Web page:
I found two really well reviewed Balun/Unun products on Ebay. The one based in the US is $37.99 shipped, and he has a video on the ad page that is pretty good. There are several sellers in China selling the same type of product, a 9:1 Balun, for just over $10. I have both on order and hope to do a real test with them soon with both the SDR and traditional low wattage radio.

I tried two antennas with my SDR on HF frequencies, and they do work, because I have Ham radios that can transmit and I tested them with HF signals. The problem is I didn’t get any signals from anywhere but a few feet away. Both antennas are what I would call gimmicky though. One is called the “Miracle Antenna” and it is no longer made. I looked around online, and it is little more than a Balun and antenna tuner built into one package, so with the stick antenna it wasn’t going to do much more than it did indoors. The other one is from http://www.mfjenterprises.com/. It is their 1621 mobile antenna that uses a regular stick and floats over the bands with an internal wandering lead to extend the length of the signal. What kills me is that I know with a little time and patience, and a little more research into cleaning up the SDR signal, the 1621 will work great. So please don’t take my extremely limited testing as a condemnation. I have about 6 different types of antennas from MFJ, and their SWR meter, so you’ll be seeing more of their stuff as I have time to work on these very involved articles on radio.

This guy is selling Dipole antennas on Ebay for little more than cost. Dipoles are much less tolerant of length differences, but you can use standard wires to make antennas that are tuned to other bands. This is his 40 meter, which is the frequency of many of the QRP Ham kits for cheap.

This guy is selling Dipole antennas on Ebay for little more than cost. Dipoles are much less tolerant of length differences, but you can use standard wires to make antennas that are tuned to other bands. This is his 40 meter, which is the frequency of many of the QRP Ham kits for cheap.


Dipole antennas are the other very low cost option, and they likewise can be made yourself, or purchased cheap from any number of suppliers. There is a guy from California on Ebay offering the different Ham bands in Dipoles for little more than the cost of the components. You can also just buy the middle and side insulators if you look around, then make your own wire connectors for the various bands. Each band requires a different length wire to meet the frequency resonance within the range of the antenna tuner. There are also a lot of wire-type multi-band antennas, some of which I have purchased and that were mentioned in my prior articles. At some point soon I’m going to get to them.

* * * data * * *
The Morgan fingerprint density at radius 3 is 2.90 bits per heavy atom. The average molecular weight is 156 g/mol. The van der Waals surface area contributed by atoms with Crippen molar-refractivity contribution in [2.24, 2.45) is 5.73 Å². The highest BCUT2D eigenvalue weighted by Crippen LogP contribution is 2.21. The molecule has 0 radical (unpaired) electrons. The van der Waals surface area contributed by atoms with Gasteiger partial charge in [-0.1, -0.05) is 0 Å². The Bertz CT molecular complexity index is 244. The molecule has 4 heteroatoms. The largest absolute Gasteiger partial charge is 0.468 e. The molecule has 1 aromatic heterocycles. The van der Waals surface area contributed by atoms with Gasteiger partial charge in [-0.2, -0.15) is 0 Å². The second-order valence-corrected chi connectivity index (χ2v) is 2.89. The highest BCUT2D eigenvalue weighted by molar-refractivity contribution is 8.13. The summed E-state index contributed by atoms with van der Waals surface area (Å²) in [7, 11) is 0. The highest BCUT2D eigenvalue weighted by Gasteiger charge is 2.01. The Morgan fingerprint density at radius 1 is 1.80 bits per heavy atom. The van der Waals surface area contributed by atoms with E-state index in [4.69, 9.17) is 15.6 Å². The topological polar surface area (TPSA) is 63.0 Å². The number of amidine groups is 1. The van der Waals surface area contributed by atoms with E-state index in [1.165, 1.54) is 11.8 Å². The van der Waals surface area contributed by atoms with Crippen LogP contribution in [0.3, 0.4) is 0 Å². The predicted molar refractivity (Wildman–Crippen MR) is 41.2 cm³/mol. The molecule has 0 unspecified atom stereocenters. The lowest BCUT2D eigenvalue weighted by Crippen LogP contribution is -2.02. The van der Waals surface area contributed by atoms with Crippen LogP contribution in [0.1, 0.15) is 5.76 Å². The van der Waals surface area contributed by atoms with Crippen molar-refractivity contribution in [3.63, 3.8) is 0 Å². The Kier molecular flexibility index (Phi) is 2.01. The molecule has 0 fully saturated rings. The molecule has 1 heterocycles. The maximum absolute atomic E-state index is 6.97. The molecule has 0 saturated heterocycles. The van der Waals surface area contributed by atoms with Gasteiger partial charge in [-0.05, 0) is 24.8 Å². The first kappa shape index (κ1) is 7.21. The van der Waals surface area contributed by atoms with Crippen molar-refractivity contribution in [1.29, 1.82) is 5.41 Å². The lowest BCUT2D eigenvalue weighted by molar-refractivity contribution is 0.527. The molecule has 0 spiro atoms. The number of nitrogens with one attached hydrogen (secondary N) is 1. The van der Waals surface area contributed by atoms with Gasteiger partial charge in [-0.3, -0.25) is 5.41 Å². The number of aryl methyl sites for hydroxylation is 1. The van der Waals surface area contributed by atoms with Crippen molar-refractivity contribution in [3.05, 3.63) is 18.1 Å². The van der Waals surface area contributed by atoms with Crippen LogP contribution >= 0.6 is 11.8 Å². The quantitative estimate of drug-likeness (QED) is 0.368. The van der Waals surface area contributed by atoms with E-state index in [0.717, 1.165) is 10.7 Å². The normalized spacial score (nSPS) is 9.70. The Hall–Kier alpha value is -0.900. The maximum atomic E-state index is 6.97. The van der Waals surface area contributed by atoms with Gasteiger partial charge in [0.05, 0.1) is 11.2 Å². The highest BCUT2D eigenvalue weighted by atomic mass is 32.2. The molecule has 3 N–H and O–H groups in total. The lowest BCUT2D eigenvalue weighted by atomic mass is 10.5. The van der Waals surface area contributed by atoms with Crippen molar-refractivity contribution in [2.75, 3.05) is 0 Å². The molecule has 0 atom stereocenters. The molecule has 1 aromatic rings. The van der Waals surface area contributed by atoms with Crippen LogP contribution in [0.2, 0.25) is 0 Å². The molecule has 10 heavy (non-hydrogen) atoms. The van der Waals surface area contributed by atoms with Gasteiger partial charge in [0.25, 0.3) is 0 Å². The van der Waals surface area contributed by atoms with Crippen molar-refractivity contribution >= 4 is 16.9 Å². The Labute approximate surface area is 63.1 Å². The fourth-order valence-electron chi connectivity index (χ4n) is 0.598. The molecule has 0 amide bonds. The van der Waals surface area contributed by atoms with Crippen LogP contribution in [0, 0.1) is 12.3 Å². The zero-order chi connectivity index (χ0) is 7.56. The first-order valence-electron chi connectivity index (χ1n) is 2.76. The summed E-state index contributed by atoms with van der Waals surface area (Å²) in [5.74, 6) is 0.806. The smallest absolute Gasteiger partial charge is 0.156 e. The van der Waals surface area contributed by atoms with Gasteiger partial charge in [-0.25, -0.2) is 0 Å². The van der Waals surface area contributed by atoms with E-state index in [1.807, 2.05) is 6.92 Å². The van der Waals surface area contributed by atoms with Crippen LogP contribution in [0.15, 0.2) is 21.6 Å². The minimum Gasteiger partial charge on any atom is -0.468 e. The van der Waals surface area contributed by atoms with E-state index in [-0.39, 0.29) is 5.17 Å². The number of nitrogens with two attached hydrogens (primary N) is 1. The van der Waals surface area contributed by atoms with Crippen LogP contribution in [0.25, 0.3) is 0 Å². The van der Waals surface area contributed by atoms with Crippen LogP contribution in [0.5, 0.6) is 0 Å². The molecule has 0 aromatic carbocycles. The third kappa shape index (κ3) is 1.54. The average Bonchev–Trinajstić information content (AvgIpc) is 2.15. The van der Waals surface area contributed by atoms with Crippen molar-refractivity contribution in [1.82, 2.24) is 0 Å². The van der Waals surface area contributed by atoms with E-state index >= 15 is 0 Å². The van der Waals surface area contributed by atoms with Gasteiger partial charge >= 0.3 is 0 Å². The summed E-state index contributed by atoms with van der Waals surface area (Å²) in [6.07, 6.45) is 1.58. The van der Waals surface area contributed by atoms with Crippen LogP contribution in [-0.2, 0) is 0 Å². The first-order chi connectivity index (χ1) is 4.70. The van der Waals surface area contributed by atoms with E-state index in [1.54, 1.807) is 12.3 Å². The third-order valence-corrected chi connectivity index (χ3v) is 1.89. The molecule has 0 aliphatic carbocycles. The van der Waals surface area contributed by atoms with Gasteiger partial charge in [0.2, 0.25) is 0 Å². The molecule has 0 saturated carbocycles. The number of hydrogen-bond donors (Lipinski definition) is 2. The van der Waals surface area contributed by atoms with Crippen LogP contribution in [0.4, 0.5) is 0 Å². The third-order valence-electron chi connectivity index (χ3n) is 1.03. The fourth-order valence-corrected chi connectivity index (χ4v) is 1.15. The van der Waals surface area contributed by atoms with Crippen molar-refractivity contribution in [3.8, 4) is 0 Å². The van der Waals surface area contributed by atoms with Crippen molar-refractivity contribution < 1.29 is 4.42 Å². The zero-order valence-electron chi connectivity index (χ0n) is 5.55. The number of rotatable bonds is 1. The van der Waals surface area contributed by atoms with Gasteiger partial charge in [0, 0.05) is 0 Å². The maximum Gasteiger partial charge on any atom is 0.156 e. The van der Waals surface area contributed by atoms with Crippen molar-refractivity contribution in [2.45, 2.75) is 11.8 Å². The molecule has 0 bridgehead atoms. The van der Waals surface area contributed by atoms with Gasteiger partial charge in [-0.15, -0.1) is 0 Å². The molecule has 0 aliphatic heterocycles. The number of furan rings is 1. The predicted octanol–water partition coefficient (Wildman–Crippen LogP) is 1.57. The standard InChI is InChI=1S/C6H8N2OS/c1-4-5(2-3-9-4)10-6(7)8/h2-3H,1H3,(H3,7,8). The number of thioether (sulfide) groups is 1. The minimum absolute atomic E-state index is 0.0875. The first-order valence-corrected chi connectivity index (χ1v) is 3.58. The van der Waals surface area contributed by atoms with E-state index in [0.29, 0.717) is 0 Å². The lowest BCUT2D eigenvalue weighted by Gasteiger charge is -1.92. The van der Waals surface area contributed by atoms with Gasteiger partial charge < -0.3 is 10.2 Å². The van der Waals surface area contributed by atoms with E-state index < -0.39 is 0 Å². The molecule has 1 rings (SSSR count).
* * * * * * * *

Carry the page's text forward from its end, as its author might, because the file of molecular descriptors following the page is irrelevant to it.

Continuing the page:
I discussed the most affordable automatic antenna tuners in my radio backpack article, so I am not going to return to that subject for now. Manual tuners are few, but there are kits right now on Ebay for under $20 that you need to solder. I’m going to try one.

If you want to play with all this stuff, make sure you get male and female adapters for the different types of plugs.

If you want to play with all this stuff, make sure you get male and female adapters for the different types of plugs.


Just be aware that when you are connecting radios to antennas to Up Converters to tuners etc., there are several different types of plug ends and you may need adapters. The little screw plugs on the Up Convertered SDRs and the Ham It Up are called SMA. Many of the low wattage antenna connectors are BNC connectors male and femail, and the larger coax plug has two names, the SO-239 and PL-259 for female and male respectively. The dongles come with several different types of connectors. The small one is called MCX, and the RTL-SDR.com website sells packages of adapters for both the MCX and SMA that are very reasonable.

Reading Up and Backing Up

If you want to learn how to use the dongles for Ham radio things, even talking to satellites, you have to understand the underlying concepts. I strongly suggest this 2012 ARRL book, even though it doesn't mention SDRs. It'll give you all the beacon frequencies, busy frequencies, and help you understand "band plans" which are pretty rigid in the Ham community.

If you want to learn how to use the dongles for Ham radio things, even talking to satellites, you have to understand the underlying concepts. I strongly suggest this 2012 ARRL book, even though it doesn’t mention SDRs. It’ll give you all the beacon frequencies, busy frequencies, and help you understand “band plans” which are pretty rigid in the Ham community.